cop is as daft as to believe that a simple computer with a 4GB ram and 1TB hard disk, along with a graphic card and other essentials will cost Rs 1,19,000.
I don't think a supposed computer genius either, would also believe that anyone, leave alone a Dilli
cop, would be so stupid to buy that line of his.
Therein lies the flaw in MICKEY VIRUS; the writing is plain juvenile. In the end, the writer feels the need of explaining each and every scene that preceded the climax. The audience too, is taken to be as daft.
The acting is best described as taxing, sometimes plastic. Save Varun Badola; he is the only bright upgrade in this virus-ridden computer!
And pray, how is it that a 'fit-as-a-commando' international computer hacker (who jumps from terraces and glides down pipes, and jumps through windows) not able to see that his attacker is in front of him, not behind?
That's the story; two international hackers are invited to India to hack into something big. Both are killed. Then this cop wants to hire a hacker who will help him crack the mystery of the hackers who have left behind no identity. He also wants to nail the killers. Manish Chaudhary, the cop goes to Manish Paul the hacker.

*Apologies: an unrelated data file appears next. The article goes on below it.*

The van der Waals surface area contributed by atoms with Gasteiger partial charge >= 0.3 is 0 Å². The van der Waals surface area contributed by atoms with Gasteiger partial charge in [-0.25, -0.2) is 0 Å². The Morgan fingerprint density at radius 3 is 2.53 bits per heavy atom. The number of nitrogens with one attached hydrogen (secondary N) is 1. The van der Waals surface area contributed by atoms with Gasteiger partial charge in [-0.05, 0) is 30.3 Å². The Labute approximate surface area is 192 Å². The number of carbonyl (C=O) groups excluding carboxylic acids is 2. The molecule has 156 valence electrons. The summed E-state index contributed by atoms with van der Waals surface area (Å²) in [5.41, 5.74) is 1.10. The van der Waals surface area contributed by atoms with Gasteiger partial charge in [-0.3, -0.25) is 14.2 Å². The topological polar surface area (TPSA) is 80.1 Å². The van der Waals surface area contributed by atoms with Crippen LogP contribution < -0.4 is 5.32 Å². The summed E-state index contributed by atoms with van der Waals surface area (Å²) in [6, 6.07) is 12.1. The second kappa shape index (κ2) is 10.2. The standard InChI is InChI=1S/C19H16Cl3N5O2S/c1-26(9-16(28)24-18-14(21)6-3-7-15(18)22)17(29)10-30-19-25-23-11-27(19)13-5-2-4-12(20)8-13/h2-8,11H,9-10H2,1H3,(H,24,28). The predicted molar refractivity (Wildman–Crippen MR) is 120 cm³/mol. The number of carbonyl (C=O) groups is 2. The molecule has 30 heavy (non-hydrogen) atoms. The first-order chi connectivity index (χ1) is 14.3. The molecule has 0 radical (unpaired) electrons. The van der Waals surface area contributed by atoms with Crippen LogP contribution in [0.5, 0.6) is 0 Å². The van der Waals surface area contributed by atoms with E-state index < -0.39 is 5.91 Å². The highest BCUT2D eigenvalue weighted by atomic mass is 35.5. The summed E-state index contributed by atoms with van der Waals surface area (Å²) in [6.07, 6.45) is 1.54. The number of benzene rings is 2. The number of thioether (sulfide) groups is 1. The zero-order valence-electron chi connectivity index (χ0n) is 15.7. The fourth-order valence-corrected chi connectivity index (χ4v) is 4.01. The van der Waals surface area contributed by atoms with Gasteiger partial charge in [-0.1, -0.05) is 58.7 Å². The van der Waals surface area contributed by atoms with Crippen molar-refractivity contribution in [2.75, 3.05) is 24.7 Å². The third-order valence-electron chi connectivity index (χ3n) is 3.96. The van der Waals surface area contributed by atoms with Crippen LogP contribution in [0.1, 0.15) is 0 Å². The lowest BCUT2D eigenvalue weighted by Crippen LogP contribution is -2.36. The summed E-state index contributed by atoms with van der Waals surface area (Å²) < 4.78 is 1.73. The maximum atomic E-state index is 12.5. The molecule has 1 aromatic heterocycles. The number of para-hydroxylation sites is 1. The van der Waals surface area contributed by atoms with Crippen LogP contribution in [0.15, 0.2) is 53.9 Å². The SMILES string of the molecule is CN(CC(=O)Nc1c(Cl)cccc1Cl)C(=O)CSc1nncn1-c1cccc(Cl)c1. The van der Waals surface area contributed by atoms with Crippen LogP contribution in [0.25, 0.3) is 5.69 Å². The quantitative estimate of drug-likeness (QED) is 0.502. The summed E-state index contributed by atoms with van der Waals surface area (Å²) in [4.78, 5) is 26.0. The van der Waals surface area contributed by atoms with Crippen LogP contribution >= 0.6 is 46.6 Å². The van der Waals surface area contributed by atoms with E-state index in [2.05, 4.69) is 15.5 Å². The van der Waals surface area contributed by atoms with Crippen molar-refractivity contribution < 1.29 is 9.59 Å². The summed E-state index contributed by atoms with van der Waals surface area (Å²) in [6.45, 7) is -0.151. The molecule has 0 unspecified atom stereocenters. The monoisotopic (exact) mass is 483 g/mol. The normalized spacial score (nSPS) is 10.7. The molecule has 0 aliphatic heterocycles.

Soon you have a love angle being forced into the script. The girl is so plastic that she measures the smile on her lips for fear of her face cracking. Even real-life college students will have a better chemistry than these two.
Before interval, the script changes gear. There is more drama and then a lengthy explanation of how, when, why and who.
Debutante director Saurabh Verma has a half-baked script in his hand. A little more research and hatke
presentation would have made the difference between a one star rating and three stars.
There have been films which are daringly different who have found an audience. A WEDNESDAY is one, VICKY DONOR is another. In both these films, the acting too was terrific, apart from the scripting and screenplay.
MICKEY VIRUS jams its own server!